if you get an error when reading a cmyk image, make sure you have the latest hotfixes. this is a common problem for fresh cf 8 installs without the hotfixes I think

Comment 10 by Daniel Budde posted on 3/10/2011 at 9:31 PM

I know this is an older post, but I hope you guys might have an idea. I have an oddity with Mac screen shots. Whenever I take a PNG image that was created from a Mac screen shot and attempt to perform image manipulations on it using CF8, the processes run very slow. If I take the same image, load it in GIMP, it tells me there is an embedded color profile named 'Display' and asks if I want to convert the image. If I do so and then process the image in CF8, it performs as normal.

So, I have attempted to correct this in CF8 with no success by converting the image to a different format or by using Ray's example above and neither seems to fix the issue for me. Anyone have any ideas?

Comment 11 by Raymond Camden posted on 3/11/2011 at 3:39 AM

You got me there. Best I can say is that I've seen this myself with random mac images. It was always a minority of images - but when CF hit them it would take FOREVER to do stuff.

Comment 12 by Andrew posted on 10/6/2011 at 8:29 PM

Ray Camden, you are a beautiful man.

Used this info to correct CMKY images in our image generation system...

I hope that Adobe will add a simple color space conversion function soon!

Comment 13 by Raymond Camden posted on 10/7/2011 at 6:29 AM

Glad to help.

Comment 14 by Claude Schnພgans posted on 3/1/2012 at 4:55 AM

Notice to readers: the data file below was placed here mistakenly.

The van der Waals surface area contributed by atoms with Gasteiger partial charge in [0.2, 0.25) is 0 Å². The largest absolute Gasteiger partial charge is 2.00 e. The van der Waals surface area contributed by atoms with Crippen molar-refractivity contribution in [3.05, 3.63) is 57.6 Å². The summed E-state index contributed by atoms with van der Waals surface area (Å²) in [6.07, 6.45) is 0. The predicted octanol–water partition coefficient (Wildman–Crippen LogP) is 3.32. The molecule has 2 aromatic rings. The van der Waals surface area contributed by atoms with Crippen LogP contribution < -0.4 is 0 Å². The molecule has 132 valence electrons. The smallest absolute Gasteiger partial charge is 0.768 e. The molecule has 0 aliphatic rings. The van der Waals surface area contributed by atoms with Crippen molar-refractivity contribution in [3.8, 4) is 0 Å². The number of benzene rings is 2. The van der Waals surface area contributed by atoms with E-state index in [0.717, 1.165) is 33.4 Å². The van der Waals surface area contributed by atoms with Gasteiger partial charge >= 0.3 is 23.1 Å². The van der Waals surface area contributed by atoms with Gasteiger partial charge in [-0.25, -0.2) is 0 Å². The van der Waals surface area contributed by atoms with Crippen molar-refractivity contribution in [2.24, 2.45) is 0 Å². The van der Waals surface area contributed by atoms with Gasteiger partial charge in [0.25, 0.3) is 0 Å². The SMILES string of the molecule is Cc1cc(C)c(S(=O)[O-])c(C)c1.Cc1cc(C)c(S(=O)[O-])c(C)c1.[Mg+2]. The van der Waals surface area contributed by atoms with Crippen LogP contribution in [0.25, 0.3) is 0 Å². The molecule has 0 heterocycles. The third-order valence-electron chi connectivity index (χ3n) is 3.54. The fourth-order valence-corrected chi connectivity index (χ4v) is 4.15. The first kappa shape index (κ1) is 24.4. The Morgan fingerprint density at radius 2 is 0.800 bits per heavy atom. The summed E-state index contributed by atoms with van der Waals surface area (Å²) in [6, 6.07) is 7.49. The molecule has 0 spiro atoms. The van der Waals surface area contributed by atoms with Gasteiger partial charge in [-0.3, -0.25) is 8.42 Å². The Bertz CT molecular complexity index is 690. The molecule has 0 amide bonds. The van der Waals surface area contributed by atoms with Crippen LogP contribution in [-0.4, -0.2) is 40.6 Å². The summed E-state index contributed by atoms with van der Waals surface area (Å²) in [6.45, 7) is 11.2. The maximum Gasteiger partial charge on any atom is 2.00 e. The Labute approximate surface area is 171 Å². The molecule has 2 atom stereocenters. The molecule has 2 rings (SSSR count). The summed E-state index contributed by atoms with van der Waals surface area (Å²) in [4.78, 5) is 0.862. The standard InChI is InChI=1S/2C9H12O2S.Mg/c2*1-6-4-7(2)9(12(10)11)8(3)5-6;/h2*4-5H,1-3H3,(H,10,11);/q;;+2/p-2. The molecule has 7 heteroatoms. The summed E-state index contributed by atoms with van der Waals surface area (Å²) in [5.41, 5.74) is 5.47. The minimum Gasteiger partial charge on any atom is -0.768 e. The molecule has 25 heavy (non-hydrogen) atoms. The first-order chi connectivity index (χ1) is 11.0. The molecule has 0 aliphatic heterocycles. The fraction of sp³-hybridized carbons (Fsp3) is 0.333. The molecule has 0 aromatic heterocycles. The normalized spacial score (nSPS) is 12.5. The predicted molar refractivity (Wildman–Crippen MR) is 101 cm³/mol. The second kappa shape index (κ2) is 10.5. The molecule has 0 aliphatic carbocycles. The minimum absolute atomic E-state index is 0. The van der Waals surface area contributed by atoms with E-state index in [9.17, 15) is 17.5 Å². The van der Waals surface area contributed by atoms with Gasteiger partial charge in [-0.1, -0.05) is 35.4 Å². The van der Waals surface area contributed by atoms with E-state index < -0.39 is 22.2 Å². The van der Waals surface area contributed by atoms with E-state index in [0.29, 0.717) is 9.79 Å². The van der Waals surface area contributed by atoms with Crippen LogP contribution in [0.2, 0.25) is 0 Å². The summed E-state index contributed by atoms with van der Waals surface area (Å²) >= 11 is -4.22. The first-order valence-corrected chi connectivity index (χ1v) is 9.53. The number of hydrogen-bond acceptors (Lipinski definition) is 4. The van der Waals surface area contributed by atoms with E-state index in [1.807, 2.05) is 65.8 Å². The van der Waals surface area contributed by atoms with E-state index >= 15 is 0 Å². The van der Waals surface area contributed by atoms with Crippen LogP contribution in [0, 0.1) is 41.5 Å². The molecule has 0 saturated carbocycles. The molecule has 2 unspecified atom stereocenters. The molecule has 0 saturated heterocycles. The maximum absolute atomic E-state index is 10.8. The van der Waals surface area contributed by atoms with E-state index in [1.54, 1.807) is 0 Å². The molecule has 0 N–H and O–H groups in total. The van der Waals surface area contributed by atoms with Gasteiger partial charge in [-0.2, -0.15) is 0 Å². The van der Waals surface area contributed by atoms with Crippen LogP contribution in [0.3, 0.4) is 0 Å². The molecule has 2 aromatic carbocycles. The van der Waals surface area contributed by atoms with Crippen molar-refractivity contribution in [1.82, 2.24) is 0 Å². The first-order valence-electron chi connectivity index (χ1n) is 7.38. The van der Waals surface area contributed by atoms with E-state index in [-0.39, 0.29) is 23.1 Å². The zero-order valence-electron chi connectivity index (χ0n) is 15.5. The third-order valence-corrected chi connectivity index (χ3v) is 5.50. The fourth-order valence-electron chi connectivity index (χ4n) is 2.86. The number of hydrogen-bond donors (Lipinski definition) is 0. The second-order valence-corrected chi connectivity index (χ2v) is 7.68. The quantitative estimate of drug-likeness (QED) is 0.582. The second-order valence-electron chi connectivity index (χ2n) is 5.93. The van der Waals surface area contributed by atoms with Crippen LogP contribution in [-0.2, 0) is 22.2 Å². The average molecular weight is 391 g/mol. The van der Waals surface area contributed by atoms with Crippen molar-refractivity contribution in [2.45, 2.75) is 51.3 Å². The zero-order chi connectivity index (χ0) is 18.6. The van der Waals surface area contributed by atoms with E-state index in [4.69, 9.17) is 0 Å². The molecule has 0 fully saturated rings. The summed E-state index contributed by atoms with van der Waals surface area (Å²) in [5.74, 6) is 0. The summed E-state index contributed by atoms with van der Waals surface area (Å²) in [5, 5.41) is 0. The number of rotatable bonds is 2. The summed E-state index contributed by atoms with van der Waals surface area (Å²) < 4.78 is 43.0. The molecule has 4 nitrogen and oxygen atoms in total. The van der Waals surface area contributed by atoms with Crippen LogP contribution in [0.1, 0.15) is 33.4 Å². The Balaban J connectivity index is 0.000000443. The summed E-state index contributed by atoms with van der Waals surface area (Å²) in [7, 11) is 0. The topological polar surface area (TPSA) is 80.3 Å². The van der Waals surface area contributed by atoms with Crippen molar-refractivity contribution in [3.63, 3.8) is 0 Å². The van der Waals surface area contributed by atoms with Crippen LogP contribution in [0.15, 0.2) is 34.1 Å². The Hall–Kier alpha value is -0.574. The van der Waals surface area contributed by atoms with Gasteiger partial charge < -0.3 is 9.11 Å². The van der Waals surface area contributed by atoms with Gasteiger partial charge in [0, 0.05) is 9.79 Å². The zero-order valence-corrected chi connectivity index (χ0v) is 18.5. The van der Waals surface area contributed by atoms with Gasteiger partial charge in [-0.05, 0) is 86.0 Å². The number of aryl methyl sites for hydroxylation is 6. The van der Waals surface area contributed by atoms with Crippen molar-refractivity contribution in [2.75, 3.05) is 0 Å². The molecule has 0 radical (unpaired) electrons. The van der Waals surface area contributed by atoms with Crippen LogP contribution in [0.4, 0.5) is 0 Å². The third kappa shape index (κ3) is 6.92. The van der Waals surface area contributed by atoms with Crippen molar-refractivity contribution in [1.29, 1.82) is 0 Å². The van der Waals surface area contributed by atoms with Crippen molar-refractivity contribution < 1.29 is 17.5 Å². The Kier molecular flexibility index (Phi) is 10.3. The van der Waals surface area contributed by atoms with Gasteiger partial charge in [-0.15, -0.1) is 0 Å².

I found this page while I was looking for a solution to a problem I'm having with CFDOCUMENT, the problem being that some grey scale images look much lighter in the pdf document than the original.
So I wrote down some code to list all characteristics of these images, and it appears that they all have their color space = to "Any of the family of GREY color spaces". Other images in RGB mode, even if they only use a grey scale are correct.
So I said OK, I will convert all of then to RGB so that CFDOCUMENT has no problem.
But there I discovered that converting the images to RGB using your Java code produces exactly the same problem.
Conclusion, the bug is not with CFDOCUMENT, but with the Java conversion function that does not render grey levels properly going from GREY TO RGB.
Unless there are some parameters so get a better conversion?

Comment 15 by Claude Schnພgans posted on 3/1/2012 at 8:34 AM

OK, got it !
If I use CS_LINEAR_RGB instead of CS_sRGB, the converted image looks the same. Bingo !
Finally, the problem with CFDOCUMENT is that it will convert any greysacale image into RGB using CS_sRGB mode instead of CS_LINEAR_RGB. Too bad.
Now that I know, I can convert any image myself and use <cfimage action="writeToBrowser"... so that CFDOCUMENT will not try to convert it.

Comment 16 by Raymond Camden posted on 3/1/2012 at 8:38 AM

Thank you for posting your solution, Claude!

Comment 17 by clarke ulmer posted on 8/22/2012 at 5:10 AM

Ray, this post was totally brilliant! I re-purposed some of your code here on my blog

Comment 18 by Raymond Camden posted on 8/22/2012 at 5:37 AM

Always glad when a post helps. :)